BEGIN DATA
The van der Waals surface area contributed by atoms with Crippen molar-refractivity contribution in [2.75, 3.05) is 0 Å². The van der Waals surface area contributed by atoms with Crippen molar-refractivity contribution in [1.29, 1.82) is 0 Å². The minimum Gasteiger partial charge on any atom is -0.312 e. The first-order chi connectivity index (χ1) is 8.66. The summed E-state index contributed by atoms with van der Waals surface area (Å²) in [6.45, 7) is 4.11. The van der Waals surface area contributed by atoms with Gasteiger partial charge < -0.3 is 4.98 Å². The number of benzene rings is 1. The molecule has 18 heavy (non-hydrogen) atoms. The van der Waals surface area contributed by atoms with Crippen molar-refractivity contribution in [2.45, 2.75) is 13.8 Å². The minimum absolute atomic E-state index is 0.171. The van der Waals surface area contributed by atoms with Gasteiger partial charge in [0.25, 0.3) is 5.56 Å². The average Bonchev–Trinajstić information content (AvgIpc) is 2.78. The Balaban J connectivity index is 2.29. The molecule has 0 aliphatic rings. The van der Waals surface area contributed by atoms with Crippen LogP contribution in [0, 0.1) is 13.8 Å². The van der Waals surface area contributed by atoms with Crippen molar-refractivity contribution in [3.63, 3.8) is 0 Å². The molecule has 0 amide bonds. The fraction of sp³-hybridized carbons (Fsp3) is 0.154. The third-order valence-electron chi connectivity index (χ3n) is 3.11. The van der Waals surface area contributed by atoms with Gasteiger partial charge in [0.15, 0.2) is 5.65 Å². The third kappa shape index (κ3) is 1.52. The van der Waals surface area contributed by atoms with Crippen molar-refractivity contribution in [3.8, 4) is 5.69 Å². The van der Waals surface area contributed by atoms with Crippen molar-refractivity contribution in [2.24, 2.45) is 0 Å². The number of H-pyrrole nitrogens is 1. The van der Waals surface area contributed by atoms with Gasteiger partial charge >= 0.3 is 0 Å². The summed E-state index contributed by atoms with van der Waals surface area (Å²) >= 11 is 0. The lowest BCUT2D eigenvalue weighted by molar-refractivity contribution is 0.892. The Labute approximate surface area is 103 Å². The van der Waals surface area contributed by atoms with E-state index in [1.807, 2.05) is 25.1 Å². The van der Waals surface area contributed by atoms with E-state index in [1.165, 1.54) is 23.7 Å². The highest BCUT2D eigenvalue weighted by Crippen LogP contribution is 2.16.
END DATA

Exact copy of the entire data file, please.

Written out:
The van der Waals surface area contributed by atoms with Crippen molar-refractivity contribution in [2.75, 3.05) is 0 Å². The van der Waals surface area contributed by atoms with Crippen molar-refractivity contribution in [1.29, 1.82) is 0 Å². The minimum Gasteiger partial charge on any atom is -0.312 e. The first-order chi connectivity index (χ1) is 8.66. The summed E-state index contributed by atoms with van der Waals surface area (Å²) in [6.45, 7) is 4.11. The van der Waals surface area contributed by atoms with Gasteiger partial charge < -0.3 is 4.98 Å². The number of benzene rings is 1. The molecule has 18 heavy (non-hydrogen) atoms. The van der Waals surface area contributed by atoms with Crippen molar-refractivity contribution in [2.45, 2.75) is 13.8 Å². The minimum absolute atomic E-state index is 0.171. The van der Waals surface area contributed by atoms with Gasteiger partial charge in [0.25, 0.3) is 5.56 Å². The average Bonchev–Trinajstić information content (AvgIpc) is 2.78. The Balaban J connectivity index is 2.29. The molecule has 0 aliphatic rings. The van der Waals surface area contributed by atoms with Crippen LogP contribution in [0, 0.1) is 13.8 Å². The van der Waals surface area contributed by atoms with Crippen molar-refractivity contribution in [3.63, 3.8) is 0 Å². The molecule has 0 amide bonds. The fraction of sp³-hybridized carbons (Fsp3) is 0.154. The third-order valence-electron chi connectivity index (χ3n) is 3.11. The van der Waals surface area contributed by atoms with Gasteiger partial charge in [0.15, 0.2) is 5.65 Å². The third kappa shape index (κ3) is 1.52. The van der Waals surface area contributed by atoms with Crippen molar-refractivity contribution in [3.8, 4) is 5.69 Å². The van der Waals surface area contributed by atoms with Crippen molar-refractivity contribution in [2.24, 2.45) is 0 Å². The number of H-pyrrole nitrogens is 1. The van der Waals surface area contributed by atoms with Gasteiger partial charge >= 0.3 is 0 Å². The summed E-state index contributed by atoms with van der Waals surface area (Å²) >= 11 is 0. The lowest BCUT2D eigenvalue weighted by molar-refractivity contribution is 0.892. The Labute approximate surface area is 103 Å². The van der Waals surface area contributed by atoms with E-state index in [1.807, 2.05) is 25.1 Å². The van der Waals surface area contributed by atoms with E-state index in [1.165, 1.54) is 23.7 Å². The highest BCUT2D eigenvalue weighted by Crippen LogP contribution is 2.16.